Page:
Range day afforded me just the right conditions for testing experimental rounds with light bullets. Cool 58-degree weather with little to no wind is exactly what I aim for when testing new cartridges, and this day did not disappoint. I started my testing at the 50-yard line with the 16-inch CMMG conversion upper. To my surprise, all of my homemade rounds ran pretty well. Except for just one failure to eject at the 4.5-grain mark, all other rounds cycled without issue, even those without any polymer coating at all.
While function was decent, consistency was not. I didn’t bother getting the chronograph out, as the change in velocity from round to round was so pronounced, it was evident in recoil. Despite that fluctuation, however, accuracy was still respectable, with the best group of 1.12 inches at the lighter 4.4-grain mark. This outperformed the bulk practice ammunition I used earlier by more than an inch at this distance.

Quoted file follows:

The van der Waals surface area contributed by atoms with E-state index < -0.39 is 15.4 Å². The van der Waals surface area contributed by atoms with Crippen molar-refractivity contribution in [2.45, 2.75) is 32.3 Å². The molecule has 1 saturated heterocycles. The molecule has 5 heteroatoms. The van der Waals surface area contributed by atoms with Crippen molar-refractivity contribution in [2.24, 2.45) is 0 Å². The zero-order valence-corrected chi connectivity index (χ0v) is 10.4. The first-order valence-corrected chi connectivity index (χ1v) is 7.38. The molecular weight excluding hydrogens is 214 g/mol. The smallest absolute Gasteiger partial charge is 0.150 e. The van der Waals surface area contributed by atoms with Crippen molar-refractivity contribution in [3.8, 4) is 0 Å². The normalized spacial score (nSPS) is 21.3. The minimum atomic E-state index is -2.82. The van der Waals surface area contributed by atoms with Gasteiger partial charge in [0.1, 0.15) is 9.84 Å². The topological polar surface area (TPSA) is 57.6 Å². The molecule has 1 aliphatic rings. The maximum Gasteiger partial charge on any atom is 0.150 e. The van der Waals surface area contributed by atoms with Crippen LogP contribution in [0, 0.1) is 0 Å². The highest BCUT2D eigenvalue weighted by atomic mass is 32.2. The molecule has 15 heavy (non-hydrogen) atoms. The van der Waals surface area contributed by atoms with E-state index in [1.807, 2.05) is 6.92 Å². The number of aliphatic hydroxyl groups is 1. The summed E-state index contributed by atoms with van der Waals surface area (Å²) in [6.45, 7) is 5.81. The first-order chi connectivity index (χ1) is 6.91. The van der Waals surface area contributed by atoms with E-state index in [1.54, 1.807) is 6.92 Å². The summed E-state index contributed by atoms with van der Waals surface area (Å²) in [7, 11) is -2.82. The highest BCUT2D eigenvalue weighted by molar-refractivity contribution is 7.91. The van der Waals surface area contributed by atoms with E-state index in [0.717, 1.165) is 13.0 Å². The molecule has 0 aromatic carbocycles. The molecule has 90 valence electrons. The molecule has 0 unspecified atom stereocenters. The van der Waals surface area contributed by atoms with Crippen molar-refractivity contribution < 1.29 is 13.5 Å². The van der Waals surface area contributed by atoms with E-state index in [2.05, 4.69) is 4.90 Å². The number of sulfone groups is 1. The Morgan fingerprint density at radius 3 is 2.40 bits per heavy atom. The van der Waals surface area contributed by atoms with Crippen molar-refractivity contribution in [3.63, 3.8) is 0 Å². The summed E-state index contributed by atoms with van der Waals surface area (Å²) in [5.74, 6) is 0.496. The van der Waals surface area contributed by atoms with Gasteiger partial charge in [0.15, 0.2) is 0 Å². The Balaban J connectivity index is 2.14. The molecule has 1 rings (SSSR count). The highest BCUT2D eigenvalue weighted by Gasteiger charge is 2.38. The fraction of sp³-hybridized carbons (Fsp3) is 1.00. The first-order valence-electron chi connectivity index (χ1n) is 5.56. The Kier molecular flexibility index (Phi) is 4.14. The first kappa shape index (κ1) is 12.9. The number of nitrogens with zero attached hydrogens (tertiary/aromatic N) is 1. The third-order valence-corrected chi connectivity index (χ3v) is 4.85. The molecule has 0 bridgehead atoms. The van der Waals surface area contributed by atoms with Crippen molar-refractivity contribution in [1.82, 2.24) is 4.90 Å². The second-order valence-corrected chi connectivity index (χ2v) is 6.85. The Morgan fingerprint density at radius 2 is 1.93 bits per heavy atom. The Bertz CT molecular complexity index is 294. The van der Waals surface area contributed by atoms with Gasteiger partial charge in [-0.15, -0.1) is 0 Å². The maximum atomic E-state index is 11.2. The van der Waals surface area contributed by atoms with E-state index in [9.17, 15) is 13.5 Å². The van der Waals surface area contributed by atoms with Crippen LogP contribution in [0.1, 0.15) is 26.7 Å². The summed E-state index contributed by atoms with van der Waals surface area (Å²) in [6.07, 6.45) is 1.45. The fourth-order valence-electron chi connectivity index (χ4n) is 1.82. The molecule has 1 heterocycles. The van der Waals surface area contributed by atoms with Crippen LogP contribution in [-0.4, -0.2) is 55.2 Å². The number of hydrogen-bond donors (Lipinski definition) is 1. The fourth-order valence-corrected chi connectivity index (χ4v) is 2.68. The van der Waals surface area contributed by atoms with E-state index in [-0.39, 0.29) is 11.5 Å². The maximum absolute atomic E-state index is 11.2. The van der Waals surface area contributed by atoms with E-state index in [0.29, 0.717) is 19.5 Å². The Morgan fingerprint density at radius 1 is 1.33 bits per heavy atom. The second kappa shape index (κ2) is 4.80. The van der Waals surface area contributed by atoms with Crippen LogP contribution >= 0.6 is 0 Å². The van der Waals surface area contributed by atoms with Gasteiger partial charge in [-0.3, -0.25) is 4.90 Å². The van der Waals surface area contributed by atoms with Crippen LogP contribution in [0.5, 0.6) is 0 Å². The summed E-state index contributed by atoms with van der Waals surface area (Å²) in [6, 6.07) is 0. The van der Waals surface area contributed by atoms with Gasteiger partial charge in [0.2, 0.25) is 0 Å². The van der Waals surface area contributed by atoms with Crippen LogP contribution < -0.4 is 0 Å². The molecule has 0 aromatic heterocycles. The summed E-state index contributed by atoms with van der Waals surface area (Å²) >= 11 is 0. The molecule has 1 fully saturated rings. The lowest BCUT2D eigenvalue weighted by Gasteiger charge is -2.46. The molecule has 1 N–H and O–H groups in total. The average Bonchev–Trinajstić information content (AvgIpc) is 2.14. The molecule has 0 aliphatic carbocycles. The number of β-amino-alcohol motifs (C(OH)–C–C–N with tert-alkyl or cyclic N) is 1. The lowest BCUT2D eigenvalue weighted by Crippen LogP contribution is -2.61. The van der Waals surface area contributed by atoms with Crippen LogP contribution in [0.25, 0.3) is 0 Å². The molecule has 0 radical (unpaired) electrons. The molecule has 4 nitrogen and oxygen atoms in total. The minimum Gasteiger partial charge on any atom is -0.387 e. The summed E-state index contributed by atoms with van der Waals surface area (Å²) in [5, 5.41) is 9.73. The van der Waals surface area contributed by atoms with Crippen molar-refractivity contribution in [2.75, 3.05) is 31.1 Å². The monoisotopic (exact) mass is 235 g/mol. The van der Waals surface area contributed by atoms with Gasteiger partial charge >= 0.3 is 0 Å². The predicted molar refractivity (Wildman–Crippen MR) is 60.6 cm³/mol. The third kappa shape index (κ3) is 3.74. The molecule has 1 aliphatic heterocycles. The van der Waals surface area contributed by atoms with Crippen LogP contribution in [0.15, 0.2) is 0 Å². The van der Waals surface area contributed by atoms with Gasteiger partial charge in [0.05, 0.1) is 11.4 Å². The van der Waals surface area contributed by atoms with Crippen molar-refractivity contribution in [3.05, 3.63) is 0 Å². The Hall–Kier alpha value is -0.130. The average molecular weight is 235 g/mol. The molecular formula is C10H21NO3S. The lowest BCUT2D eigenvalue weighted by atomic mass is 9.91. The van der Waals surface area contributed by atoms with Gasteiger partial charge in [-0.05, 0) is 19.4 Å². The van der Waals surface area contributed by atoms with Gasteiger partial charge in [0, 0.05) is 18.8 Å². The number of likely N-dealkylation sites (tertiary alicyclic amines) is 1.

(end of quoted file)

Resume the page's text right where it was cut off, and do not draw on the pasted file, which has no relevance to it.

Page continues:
On the 25-yard pistol range, I tested the Ruger-57 with the same loads. At 4.4 and 4.5 grains, the Ruger choked with a complete failure to cycle. Extraction took a bit of effort in both of these failures, and both instances involved a case with next to no polymer coating left. Later on, as I approached the two maximum charges, I had this failure more frequently. I got everything to work for the short term and achieved a best group of 1.37 inches, again better than standard factory ammunition. This group was also created with the lightest powder charge, thus avoiding any of the cycling issues experienced with the heavier loads.
So, is it all worth it? Well, it depends on the shooter and how much they enjoy reloading. With increased demand for 5.7x28 mm, ammunition manufacturers are creating new offerings, and the rejuvenated supply is likely to lead to a price drop on factory ammo. In the future, I am going to test a few other factory offerings and likely settle on one, but like everything else that I shoot, I’ll save the brass—just in case.